In terms of resources, we are living in luxury, using the Earth’s resources as if we inhabit one and a half planets. In other words, we are consuming 50% more natural resources than our planet can sustainably produce. We are accustomed to a comfortable western lifestyle but if those in the developing world had the same lifestyle (which they are currently striving towards) we would need at least three planets to sustain ourselves. Clearly this is not possible. Moreover, we are multiplying fast. Just over 2000 years ago there were only 200 million people on the Earth, now there are 7 billion and that figure is rising. Add another few billion people that also want to live on our three-planet Earth and it will be a tight squeeze. So are there any solutions to our predicament?
A whole host of low carbon technologies including solar panels, wind turbines and biofuels are already in use and new, exciting technologies such as carbon capture and storage, nuclear fusion and energy from waste are being developed. However, while these technological improvements are necessary, they are not the complete solution. Low carbon technologies are limited by social, economic and resource issues. For example, wind energy is a technology which faces all of these barriers including a possible shortage of rare earth materials such as neodymium required for high-performance generator magnets.
In addition, there is no doubt that we are becoming more efficient at producing food, energy and goods, but efficiency does not necessarily mean sustainability. In fact, increasing efficiency can inadvertently lead to increased consumption through what is known as the rebound effect. A prime example of this is increased fuel efficiency of cars which can actually lead to greater mileage due to the reduction in cost, thereby negating the intended carbon savings.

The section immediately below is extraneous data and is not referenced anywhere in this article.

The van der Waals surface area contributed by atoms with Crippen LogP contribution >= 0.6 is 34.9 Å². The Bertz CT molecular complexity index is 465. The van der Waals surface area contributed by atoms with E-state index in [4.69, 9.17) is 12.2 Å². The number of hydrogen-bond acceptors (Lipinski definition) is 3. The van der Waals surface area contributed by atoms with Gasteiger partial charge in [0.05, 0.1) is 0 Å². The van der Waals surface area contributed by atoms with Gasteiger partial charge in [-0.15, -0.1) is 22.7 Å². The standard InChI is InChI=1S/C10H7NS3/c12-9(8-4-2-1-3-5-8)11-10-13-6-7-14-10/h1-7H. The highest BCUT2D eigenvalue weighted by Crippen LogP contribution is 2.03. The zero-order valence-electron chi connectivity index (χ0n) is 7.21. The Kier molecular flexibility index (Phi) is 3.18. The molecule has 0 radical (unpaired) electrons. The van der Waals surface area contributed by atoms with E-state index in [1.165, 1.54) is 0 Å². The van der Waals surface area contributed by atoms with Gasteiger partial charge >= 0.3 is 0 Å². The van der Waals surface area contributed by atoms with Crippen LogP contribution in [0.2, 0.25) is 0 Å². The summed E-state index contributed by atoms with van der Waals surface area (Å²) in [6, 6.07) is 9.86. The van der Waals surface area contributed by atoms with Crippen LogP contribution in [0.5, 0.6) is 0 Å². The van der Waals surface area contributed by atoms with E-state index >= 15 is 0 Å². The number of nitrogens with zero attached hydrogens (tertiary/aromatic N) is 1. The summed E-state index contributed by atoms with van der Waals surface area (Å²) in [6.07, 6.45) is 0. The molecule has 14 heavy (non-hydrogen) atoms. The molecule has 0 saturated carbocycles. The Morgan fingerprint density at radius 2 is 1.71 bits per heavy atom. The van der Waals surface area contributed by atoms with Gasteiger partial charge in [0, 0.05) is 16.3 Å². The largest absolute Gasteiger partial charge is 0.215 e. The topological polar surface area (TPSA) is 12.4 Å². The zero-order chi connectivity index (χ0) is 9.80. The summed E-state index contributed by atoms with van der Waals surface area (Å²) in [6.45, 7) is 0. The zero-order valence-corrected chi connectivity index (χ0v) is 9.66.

Since new technologies and improved efficiencies are not the complete answer, it is clear that we need to take personal action, but can turning off a few light switches really make a difference? Our everyday actions account for around 40% of the UKs carbon footprint, therefore, we have enormous control over our personal climate impact, and with that control comes responsibility. Personal change can be fast, easy and fun (unlike erecting a new power plant) and it is often free or can save us money.
Right now we are pushing the planet to its limit but it is within our power to make a difference. Your country, and indeed the world, needs you like never before!
If the famous three recycle, reuse and reduce don’t set your imaginative running wild then check out the following links for some more ideas that will guarantee you and the planet happiness.
Have a look at the University’s green pages at http://www.leedsuniversityunion.org.uk/greenguide/whatcanido/
Look for inspiration at The DOnation (http://www.thedonation.org.uk), a website dedicated to sponsoring your friends’ challenges with green actions rather than cash.
Join a society like People and planet, or volunteer at the Green Action Coop.